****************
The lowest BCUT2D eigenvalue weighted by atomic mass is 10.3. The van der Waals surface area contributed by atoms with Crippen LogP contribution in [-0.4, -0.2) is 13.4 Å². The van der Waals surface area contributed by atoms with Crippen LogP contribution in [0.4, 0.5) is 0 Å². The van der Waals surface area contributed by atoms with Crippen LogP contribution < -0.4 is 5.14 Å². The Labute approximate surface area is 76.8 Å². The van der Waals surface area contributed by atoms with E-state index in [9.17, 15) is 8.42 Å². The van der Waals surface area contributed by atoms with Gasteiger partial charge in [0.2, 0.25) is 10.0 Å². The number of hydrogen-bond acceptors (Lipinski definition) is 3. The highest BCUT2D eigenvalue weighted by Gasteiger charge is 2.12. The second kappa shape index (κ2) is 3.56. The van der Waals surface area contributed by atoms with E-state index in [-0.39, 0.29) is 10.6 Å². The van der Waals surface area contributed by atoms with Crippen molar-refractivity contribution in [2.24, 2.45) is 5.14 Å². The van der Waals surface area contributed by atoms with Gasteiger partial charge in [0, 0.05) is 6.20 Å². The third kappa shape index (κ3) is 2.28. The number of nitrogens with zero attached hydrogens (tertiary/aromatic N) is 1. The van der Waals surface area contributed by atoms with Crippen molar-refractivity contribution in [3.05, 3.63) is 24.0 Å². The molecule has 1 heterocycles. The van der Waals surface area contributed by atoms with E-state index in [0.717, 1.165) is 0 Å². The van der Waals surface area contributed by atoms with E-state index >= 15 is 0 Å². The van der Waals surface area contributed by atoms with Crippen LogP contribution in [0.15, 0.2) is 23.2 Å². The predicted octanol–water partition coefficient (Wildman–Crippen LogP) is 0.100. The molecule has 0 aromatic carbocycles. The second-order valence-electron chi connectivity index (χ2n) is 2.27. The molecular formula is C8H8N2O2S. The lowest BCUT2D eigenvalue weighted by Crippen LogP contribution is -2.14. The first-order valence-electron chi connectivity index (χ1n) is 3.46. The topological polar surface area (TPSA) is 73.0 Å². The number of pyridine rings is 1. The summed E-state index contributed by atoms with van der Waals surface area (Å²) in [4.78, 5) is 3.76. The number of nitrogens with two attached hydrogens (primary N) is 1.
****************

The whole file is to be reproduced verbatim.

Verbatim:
The lowest BCUT2D eigenvalue weighted by atomic mass is 10.3. The van der Waals surface area contributed by atoms with Crippen LogP contribution in [-0.4, -0.2) is 13.4 Å². The van der Waals surface area contributed by atoms with Crippen LogP contribution in [0.4, 0.5) is 0 Å². The van der Waals surface area contributed by atoms with Crippen LogP contribution < -0.4 is 5.14 Å². The Labute approximate surface area is 76.8 Å². The van der Waals surface area contributed by atoms with E-state index in [9.17, 15) is 8.42 Å². The van der Waals surface area contributed by atoms with Gasteiger partial charge in [0.2, 0.25) is 10.0 Å². The number of hydrogen-bond acceptors (Lipinski definition) is 3. The highest BCUT2D eigenvalue weighted by Gasteiger charge is 2.12. The second kappa shape index (κ2) is 3.56. The van der Waals surface area contributed by atoms with E-state index in [-0.39, 0.29) is 10.6 Å². The van der Waals surface area contributed by atoms with Crippen molar-refractivity contribution in [2.24, 2.45) is 5.14 Å². The van der Waals surface area contributed by atoms with Gasteiger partial charge in [0, 0.05) is 6.20 Å². The third kappa shape index (κ3) is 2.28. The number of nitrogens with zero attached hydrogens (tertiary/aromatic N) is 1. The van der Waals surface area contributed by atoms with Crippen molar-refractivity contribution in [3.05, 3.63) is 24.0 Å². The molecule has 1 heterocycles. The van der Waals surface area contributed by atoms with E-state index in [0.717, 1.165) is 0 Å². The van der Waals surface area contributed by atoms with E-state index >= 15 is 0 Å². The van der Waals surface area contributed by atoms with Crippen LogP contribution in [0.15, 0.2) is 23.2 Å². The predicted octanol–water partition coefficient (Wildman–Crippen LogP) is 0.100. The molecule has 0 aromatic carbocycles. The second-order valence-electron chi connectivity index (χ2n) is 2.27. The molecular formula is C8H8N2O2S. The lowest BCUT2D eigenvalue weighted by Crippen LogP contribution is -2.14. The first-order valence-electron chi connectivity index (χ1n) is 3.46. The topological polar surface area (TPSA) is 73.0 Å². The number of pyridine rings is 1. The summed E-state index contributed by atoms with van der Waals surface area (Å²) in [4.78, 5) is 3.76. The number of nitrogens with two attached hydrogens (primary N) is 1.